Thank you! I think many of these people use any excuse to defend not doing something for themselves! I raised one boy alone making minimal money cooking everything from scratch plus got a two year degree. It was the best years of my life! My son is now 26 frugal almost finished getting a masters degree and cooks all his own meals. Plus he has money in the bank! Keep writing, every article inspires me to do better!

            Reply
          • Mustafa Hamsho November 19, 2019, 9:09 pm

            I’m privileged enough that I decided just shaving my head with electric clippers every 6 weeks saves a lot of everything: time every morning, shampoo, haircut money, and vanity.

            Reply
          • Ms Blaise November 19, 2019, 9:11 pm

            thank you! thank you thank you! Thank god you answered this one MMM.

            the people who can least afford to order crappy pizza are being told that yummy CHEAP HEALTHY EASY HOMEMADE pizza is only for the rich???? FFS!
            How hard is mixing self raising flour with water and a dash of oil. You don’t even need yeast. WE make this at least once a week, add some of a basic tin of chopped tomatoes (.70 cents) and then mushrooms, red peppers, bacon, etc.

            Reply
          • Marla November 20, 2019, 6:34 pm

            “Let them eat pizza” . Marie Antoinette

            Reply
          • Married to a Swabian November 23, 2019, 6:38 pm

            This exchange is typical of conversations I’ve hade with friends, family and coworkers: the basic principles of Mustachianism seem so obvious to my wife, son and I, but others often seem puzzled.
            Just choose the DIY way, whether cooking, remodeling, working on your car, doing yard work, whatever and save the balance. The results are usually better anyway. Why?
            BECAUSE NOBODY CARES MORE ABOUT YOUR SHIT THAN YOU DO!
            Nobody cares as much as you about anything that affects your health, home, car, etc. Why outsource it to provide profits for others? Why deny yourself the opportunity to learn a new skill?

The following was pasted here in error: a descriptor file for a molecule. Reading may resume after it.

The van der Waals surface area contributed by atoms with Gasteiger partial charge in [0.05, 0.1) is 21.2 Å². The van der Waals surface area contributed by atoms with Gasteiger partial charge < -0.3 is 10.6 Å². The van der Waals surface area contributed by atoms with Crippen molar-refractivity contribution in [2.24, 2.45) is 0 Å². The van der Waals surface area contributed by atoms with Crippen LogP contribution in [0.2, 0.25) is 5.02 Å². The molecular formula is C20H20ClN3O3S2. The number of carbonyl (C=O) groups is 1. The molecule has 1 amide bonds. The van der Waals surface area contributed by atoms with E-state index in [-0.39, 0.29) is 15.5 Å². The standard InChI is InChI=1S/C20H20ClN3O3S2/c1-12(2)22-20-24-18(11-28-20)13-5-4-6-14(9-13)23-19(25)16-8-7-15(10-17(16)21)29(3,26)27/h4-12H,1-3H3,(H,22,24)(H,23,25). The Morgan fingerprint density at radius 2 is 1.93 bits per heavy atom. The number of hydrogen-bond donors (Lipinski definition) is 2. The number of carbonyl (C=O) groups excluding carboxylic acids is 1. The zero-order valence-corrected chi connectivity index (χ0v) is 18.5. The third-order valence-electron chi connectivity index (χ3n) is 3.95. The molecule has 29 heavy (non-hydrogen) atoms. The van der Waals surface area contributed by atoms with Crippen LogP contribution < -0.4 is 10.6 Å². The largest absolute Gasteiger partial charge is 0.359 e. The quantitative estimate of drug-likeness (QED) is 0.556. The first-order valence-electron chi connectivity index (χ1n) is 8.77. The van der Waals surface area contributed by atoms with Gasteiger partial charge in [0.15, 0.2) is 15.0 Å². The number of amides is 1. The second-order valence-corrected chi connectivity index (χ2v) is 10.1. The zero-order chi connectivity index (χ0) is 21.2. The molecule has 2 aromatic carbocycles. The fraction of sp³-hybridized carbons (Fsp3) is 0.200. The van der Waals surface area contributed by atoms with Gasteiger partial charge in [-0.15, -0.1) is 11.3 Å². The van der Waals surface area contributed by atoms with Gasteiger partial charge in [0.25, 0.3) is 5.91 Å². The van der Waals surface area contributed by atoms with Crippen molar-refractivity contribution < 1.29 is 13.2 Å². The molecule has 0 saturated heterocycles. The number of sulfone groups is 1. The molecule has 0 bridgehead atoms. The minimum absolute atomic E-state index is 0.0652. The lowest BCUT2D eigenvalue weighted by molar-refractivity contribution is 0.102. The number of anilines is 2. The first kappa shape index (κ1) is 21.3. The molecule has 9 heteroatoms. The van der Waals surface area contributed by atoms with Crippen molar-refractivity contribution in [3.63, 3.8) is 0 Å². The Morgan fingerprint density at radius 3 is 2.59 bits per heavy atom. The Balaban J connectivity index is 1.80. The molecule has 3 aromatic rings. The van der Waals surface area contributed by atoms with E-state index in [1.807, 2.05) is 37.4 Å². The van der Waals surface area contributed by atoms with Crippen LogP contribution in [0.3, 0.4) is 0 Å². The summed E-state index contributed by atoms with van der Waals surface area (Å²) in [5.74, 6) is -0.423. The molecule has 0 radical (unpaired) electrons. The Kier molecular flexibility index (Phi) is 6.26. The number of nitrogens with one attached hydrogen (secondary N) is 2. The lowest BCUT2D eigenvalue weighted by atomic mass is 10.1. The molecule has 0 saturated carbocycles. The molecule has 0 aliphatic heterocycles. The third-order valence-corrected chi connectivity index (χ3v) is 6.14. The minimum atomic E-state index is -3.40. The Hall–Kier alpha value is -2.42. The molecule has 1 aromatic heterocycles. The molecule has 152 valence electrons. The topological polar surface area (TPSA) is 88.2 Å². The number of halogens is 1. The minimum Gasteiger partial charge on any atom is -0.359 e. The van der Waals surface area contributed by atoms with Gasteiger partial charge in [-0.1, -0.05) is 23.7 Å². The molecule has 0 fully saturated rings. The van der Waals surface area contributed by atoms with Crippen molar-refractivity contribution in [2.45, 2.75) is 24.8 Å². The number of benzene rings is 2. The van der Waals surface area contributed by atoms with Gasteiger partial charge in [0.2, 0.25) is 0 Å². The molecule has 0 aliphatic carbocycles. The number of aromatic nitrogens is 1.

In this Country it’s “Give me convenience, or give me death!”.

            Reply
          • Marisa November 23, 2019, 9:28 pm

            This is why I think it is so important for kids(both my sons and daughters) to be taught how to cook. I know that everyone is busy and tired but 1 hour on the weekend is enough time to shop for 7 days, then another hour to get prepped for the week. To feed my cyclist husband and my basketball playing, son and myself take at least large, in my area that is $35 delivery where I live. I also have 3 kids in college that I assist(one has a full-ride basketball scholarship, another is self-funded but we help with her auto insurance). At this point in my life I cannot justify doing anything but throwing flour, oil, sugar and yest into my $7 used bread-maker, roll out the dough, put some cheese, pineapple and tomato sauce for $1.00 a pizza. Same with coffee, .45c coffee versus $6. at Starbucks. Like you said, it really takes less time.

            Reply
    • Marcia November 19, 2019, 12:28 pm

      So the first step might not be: instead of ordering pizza, make your own dough and sauce and pizza from scratch. Instead, the answer may be (first): buy frozen pizza. Or make pizza using naan or pita bread or french bread, with jarred marinara and already shredded cheese. That DOES take more time (still), in that you have to have the ingredients. So it takes some planning ahead. Some of my friends are not great at that, or say “but what if I don’t feel like having chili on Wednesday?” (Eat it anyway? Or put in in the fridge so the flavors meld and make a grilled cheese sandwich instead?)

      Reply
    • Carlos November 20, 2019, 12:58 pm

      *sigh*… you just don’t get it, do you? MOST of the people who splurge $ 20 bucks for pizza aren’t making more money in the time it takes to do one yourself (using ingredients you planned to have available when you did your grocery shopping). It takes 10 minutes to prep everything and the oven does the rest. How many people in America are making $ 20 bucks / 10 minutes = $ 120 / hr? The national average is around $ 28 / hr.